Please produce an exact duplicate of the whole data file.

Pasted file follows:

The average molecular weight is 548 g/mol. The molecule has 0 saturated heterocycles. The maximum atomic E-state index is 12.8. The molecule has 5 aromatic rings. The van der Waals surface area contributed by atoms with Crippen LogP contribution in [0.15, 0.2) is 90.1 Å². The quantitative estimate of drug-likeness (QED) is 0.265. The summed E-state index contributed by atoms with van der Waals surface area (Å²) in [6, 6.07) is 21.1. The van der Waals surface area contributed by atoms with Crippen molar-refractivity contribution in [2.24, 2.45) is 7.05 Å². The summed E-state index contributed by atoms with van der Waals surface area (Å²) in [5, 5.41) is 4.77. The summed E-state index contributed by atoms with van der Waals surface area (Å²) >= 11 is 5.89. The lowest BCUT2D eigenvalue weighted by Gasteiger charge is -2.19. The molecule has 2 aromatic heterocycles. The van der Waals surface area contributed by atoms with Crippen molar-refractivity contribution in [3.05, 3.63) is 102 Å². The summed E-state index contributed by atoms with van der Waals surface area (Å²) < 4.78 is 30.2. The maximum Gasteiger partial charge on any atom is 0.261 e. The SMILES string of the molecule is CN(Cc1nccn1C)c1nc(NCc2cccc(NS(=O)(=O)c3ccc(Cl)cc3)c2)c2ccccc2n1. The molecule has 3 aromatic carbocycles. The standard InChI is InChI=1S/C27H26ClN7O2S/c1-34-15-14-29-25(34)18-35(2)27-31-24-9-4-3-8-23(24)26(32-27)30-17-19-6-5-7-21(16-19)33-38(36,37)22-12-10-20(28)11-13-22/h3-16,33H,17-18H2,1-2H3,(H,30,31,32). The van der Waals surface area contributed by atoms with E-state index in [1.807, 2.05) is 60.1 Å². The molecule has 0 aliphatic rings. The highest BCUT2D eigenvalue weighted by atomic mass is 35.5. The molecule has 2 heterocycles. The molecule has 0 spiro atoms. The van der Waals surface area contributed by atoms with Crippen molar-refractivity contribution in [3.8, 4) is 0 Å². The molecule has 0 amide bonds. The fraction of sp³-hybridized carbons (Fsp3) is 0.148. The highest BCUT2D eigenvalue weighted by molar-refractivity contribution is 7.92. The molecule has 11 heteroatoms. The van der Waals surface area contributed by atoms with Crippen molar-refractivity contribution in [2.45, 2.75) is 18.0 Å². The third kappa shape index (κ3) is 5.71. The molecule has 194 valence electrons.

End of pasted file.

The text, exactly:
The average molecular weight is 548 g/mol. The molecule has 0 saturated heterocycles. The maximum atomic E-state index is 12.8. The molecule has 5 aromatic rings. The van der Waals surface area contributed by atoms with Crippen LogP contribution in [0.15, 0.2) is 90.1 Å². The quantitative estimate of drug-likeness (QED) is 0.265. The summed E-state index contributed by atoms with van der Waals surface area (Å²) in [6, 6.07) is 21.1. The van der Waals surface area contributed by atoms with Crippen molar-refractivity contribution in [2.24, 2.45) is 7.05 Å². The summed E-state index contributed by atoms with van der Waals surface area (Å²) in [5, 5.41) is 4.77. The summed E-state index contributed by atoms with van der Waals surface area (Å²) >= 11 is 5.89. The lowest BCUT2D eigenvalue weighted by Gasteiger charge is -2.19. The molecule has 2 aromatic heterocycles. The van der Waals surface area contributed by atoms with Crippen molar-refractivity contribution in [3.05, 3.63) is 102 Å². The summed E-state index contributed by atoms with van der Waals surface area (Å²) < 4.78 is 30.2. The maximum Gasteiger partial charge on any atom is 0.261 e. The SMILES string of the molecule is CN(Cc1nccn1C)c1nc(NCc2cccc(NS(=O)(=O)c3ccc(Cl)cc3)c2)c2ccccc2n1. The molecule has 3 aromatic carbocycles. The standard InChI is InChI=1S/C27H26ClN7O2S/c1-34-15-14-29-25(34)18-35(2)27-31-24-9-4-3-8-23(24)26(32-27)30-17-19-6-5-7-21(16-19)33-38(36,37)22-12-10-20(28)11-13-22/h3-16,33H,17-18H2,1-2H3,(H,30,31,32). The van der Waals surface area contributed by atoms with E-state index in [1.807, 2.05) is 60.1 Å². The molecule has 0 aliphatic rings. The highest BCUT2D eigenvalue weighted by atomic mass is 35.5. The molecule has 2 heterocycles. The molecule has 0 spiro atoms. The van der Waals surface area contributed by atoms with Crippen molar-refractivity contribution in [3.8, 4) is 0 Å². The molecule has 0 amide bonds. The fraction of sp³-hybridized carbons (Fsp3) is 0.148. The highest BCUT2D eigenvalue weighted by molar-refractivity contribution is 7.92. The molecule has 11 heteroatoms. The van der Waals surface area contributed by atoms with Crippen molar-refractivity contribution in [2.45, 2.75) is 18.0 Å². The third kappa shape index (κ3) is 5.71. The molecule has 194 valence electrons.